In your day-to-day living, disasters may seem a distant possibility. Yet natural disasters such as floods or tornadoes… technological or environmental accidents such as chemical spills… or service disruptions such as power failures during the winter can strike any community, including yours, at any time.
If you’re unprepared for a disaster, it can shatter your life. Expect the unexpected and plan for it. Knowing what to do when a disaster strikes will help you better control the situation and be in a better position to recover more quickly.
No community is equipped to handle all the demands of a catastrophe. Help your community by preparing yourself.
Make sure everyone in your family knows what to do before, during and after an emergency. Set up a family meeting this week to discuss how you can best prepare for an emergency.
Have your own plan.
It is YOUR responsibility to make sure that you and your family are as prepared as you can be for emergencies.
The Be Prepared – Not Scared brochure contains more information that will assist you and your family to be prepared.
Every home should have a “72 hour emergency kit”…enough for every member of the family.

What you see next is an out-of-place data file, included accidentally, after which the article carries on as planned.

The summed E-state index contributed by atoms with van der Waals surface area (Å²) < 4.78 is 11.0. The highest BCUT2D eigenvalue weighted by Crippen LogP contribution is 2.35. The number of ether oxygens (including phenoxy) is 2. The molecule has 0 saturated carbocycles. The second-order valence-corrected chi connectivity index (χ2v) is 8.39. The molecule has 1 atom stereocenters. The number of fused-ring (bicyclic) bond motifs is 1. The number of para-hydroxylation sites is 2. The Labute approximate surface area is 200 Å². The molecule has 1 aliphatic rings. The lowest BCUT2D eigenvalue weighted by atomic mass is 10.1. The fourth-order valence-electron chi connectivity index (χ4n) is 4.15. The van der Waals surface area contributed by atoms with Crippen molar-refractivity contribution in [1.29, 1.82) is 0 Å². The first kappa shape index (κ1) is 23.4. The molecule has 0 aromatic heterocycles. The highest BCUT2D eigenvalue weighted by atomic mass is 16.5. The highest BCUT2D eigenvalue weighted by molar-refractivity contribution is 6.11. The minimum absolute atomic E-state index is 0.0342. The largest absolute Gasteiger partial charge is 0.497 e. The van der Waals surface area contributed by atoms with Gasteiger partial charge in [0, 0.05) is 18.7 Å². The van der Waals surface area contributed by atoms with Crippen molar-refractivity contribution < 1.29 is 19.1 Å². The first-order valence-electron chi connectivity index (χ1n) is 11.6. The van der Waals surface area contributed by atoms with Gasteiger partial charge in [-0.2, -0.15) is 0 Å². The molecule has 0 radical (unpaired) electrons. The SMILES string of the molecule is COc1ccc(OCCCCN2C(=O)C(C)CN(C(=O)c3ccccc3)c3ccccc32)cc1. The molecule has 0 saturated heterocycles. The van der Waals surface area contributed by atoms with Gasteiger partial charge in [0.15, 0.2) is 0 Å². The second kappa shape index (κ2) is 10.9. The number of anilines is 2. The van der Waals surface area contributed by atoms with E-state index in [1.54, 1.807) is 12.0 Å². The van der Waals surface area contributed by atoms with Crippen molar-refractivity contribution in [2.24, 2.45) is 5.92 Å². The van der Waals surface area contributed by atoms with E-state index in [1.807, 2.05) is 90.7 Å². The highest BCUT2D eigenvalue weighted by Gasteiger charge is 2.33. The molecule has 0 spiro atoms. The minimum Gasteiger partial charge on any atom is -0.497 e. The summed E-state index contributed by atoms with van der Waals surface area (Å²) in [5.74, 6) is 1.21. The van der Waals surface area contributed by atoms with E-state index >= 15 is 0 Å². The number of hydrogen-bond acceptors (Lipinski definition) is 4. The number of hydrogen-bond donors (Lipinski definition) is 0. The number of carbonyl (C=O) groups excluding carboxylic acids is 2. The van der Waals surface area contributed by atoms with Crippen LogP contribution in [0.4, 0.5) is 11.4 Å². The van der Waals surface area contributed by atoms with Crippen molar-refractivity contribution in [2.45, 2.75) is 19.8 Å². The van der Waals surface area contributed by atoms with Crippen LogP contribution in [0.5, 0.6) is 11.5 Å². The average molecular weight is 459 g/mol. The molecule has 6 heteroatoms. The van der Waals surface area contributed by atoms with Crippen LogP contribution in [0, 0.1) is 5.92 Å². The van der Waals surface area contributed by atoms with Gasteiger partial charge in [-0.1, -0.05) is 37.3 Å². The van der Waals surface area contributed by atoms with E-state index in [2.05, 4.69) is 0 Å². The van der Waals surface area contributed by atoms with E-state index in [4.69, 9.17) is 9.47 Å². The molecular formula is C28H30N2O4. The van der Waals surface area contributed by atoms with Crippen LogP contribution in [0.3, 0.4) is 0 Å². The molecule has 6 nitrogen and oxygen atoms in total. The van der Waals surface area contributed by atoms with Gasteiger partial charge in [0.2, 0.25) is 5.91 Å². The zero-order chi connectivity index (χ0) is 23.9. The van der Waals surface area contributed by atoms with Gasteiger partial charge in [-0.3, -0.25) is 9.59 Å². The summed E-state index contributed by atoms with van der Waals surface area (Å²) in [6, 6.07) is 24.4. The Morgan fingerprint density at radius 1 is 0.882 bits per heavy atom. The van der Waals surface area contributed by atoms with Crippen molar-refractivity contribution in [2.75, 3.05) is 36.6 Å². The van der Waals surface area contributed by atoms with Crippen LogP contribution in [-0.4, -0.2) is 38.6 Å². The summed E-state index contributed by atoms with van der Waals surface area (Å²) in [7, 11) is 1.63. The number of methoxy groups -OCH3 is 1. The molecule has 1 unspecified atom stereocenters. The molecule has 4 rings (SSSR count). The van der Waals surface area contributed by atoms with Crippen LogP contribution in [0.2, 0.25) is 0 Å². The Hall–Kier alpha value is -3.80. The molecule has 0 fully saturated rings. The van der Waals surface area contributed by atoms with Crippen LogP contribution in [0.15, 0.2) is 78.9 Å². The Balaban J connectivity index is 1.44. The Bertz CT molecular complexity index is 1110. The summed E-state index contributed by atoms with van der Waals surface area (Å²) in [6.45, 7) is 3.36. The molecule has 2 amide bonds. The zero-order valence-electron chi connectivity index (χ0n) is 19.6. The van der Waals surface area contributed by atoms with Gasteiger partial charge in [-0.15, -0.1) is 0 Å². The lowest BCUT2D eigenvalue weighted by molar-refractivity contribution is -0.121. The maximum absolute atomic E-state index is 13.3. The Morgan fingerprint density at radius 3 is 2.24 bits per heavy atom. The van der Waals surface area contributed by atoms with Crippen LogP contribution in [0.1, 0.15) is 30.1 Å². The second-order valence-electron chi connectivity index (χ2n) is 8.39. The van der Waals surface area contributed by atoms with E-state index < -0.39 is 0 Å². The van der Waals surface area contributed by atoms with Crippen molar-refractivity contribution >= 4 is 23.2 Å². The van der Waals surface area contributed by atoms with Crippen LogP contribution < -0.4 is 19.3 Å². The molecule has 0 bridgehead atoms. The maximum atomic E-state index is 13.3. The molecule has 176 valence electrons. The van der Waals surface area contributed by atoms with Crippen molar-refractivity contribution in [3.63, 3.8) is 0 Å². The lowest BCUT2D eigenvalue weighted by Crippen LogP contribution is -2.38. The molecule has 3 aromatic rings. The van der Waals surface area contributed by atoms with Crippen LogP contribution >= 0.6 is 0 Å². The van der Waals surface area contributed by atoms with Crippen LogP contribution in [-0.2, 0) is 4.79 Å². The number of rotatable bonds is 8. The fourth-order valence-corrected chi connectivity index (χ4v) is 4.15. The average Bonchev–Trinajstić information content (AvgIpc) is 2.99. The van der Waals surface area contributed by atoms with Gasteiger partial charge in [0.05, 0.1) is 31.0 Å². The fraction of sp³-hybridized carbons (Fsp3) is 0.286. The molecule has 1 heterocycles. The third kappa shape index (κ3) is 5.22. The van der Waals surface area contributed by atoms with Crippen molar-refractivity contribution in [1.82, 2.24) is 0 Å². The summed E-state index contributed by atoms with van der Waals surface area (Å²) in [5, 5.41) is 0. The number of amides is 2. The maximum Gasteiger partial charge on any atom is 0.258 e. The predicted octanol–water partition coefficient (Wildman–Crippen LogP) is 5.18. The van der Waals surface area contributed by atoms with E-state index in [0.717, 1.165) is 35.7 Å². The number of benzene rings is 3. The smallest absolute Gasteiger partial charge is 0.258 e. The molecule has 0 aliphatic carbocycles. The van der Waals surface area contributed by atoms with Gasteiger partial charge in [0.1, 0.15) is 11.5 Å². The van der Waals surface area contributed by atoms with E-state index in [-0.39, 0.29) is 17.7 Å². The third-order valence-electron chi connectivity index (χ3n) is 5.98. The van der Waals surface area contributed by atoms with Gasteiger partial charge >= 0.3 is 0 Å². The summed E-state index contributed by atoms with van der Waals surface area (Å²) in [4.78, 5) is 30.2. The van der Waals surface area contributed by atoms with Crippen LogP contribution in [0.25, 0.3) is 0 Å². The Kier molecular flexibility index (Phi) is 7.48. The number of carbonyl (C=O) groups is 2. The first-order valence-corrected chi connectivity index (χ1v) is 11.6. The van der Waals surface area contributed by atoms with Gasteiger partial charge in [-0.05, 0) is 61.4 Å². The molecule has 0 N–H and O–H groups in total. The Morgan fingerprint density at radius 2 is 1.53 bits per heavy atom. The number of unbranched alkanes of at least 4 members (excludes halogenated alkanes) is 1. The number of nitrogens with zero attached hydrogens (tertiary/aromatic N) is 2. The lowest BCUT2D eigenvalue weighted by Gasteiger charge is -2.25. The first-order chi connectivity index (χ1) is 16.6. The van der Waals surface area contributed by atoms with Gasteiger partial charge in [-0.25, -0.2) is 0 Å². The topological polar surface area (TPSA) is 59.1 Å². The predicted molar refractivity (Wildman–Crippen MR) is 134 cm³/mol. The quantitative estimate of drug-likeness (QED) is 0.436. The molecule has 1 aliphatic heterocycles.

Are you prepared? Do you have what you need to be safe and comfortable for 3 days; possibly without heat or light or drinking water?
On December 12, 2017 Norfolk County Council passed By-Law 2017-126 which updated the Norfolk County Emergency Response Plan. A copy of that plan is attached for your information:
Preparing for the Unexpected
Winter Power Failures
Prepare for the Woods
The Emergency Management Act of Ontario defines an Emergency as “a situation or an impending situation caused by the forces of nature, an accident, an intentional act or otherwise that constitutes a danger of major proportions to life or property” This could include anything from a large scale terrorist attack, to a wide spread power outage such as the one Ontario experienced in August 2003. Regardless of the scope or cause of an emergency, a common theme remains, planning and preparing for emergencies can decrease the impact an emergency can have on individuals and communities.
Self-Help Advice for Businesses and Institutions:
A Guide to Business Continuity Planning
How do you know if you are in an area that has a history of emergencies?
Natural Hazards Map
Emergency Management Ontario (EMO)
Federal Emergency Preparedness (Public Safety Canada)
Canadian Red Cross
Environment Canada – Canadian Weather
Environment Canada – Norfolk (Simcoe) Weather
Ministry of Environment – Air Quality
NOAA – National Weather Service – National Hurricane Center
Federal Emergency Management Agency (FEMA US)
FEMA – Earthquakes
Earthquake Safety information
Protecting your Home and Health